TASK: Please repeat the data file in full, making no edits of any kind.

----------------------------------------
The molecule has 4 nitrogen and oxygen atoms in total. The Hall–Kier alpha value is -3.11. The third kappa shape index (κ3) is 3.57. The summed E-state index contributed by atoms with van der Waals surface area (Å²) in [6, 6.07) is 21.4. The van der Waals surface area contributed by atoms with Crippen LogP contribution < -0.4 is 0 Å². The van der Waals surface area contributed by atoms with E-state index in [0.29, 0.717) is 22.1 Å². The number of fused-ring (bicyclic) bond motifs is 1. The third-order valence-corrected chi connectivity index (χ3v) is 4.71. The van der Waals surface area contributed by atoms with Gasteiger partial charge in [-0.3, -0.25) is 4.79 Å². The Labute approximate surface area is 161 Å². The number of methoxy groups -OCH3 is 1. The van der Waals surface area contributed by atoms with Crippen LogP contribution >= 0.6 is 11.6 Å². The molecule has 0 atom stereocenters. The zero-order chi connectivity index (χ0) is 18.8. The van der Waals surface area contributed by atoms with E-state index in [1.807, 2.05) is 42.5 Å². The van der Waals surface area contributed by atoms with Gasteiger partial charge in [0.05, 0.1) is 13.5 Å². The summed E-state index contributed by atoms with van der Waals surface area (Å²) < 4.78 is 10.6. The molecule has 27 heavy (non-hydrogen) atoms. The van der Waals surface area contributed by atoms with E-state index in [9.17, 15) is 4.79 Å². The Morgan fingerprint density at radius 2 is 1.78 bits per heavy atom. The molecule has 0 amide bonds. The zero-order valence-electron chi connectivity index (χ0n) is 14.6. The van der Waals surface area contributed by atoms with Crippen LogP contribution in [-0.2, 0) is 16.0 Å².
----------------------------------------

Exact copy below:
The molecule has 4 nitrogen and oxygen atoms in total. The Hall–Kier alpha value is -3.11. The third kappa shape index (κ3) is 3.57. The summed E-state index contributed by atoms with van der Waals surface area (Å²) in [6, 6.07) is 21.4. The van der Waals surface area contributed by atoms with Crippen LogP contribution < -0.4 is 0 Å². The van der Waals surface area contributed by atoms with E-state index in [0.29, 0.717) is 22.1 Å². The number of fused-ring (bicyclic) bond motifs is 1. The third-order valence-corrected chi connectivity index (χ3v) is 4.71. The van der Waals surface area contributed by atoms with Gasteiger partial charge in [-0.3, -0.25) is 4.79 Å². The Labute approximate surface area is 161 Å². The number of methoxy groups -OCH3 is 1. The van der Waals surface area contributed by atoms with Crippen LogP contribution >= 0.6 is 11.6 Å². The molecule has 0 atom stereocenters. The zero-order chi connectivity index (χ0) is 18.8. The van der Waals surface area contributed by atoms with E-state index in [1.807, 2.05) is 42.5 Å². The van der Waals surface area contributed by atoms with Gasteiger partial charge in [0.05, 0.1) is 13.5 Å². The summed E-state index contributed by atoms with van der Waals surface area (Å²) < 4.78 is 10.6. The molecule has 27 heavy (non-hydrogen) atoms. The van der Waals surface area contributed by atoms with E-state index in [9.17, 15) is 4.79 Å². The Morgan fingerprint density at radius 2 is 1.78 bits per heavy atom. The molecule has 0 amide bonds. The zero-order valence-electron chi connectivity index (χ0n) is 14.6. The van der Waals surface area contributed by atoms with Crippen LogP contribution in [-0.2, 0) is 16.0 Å².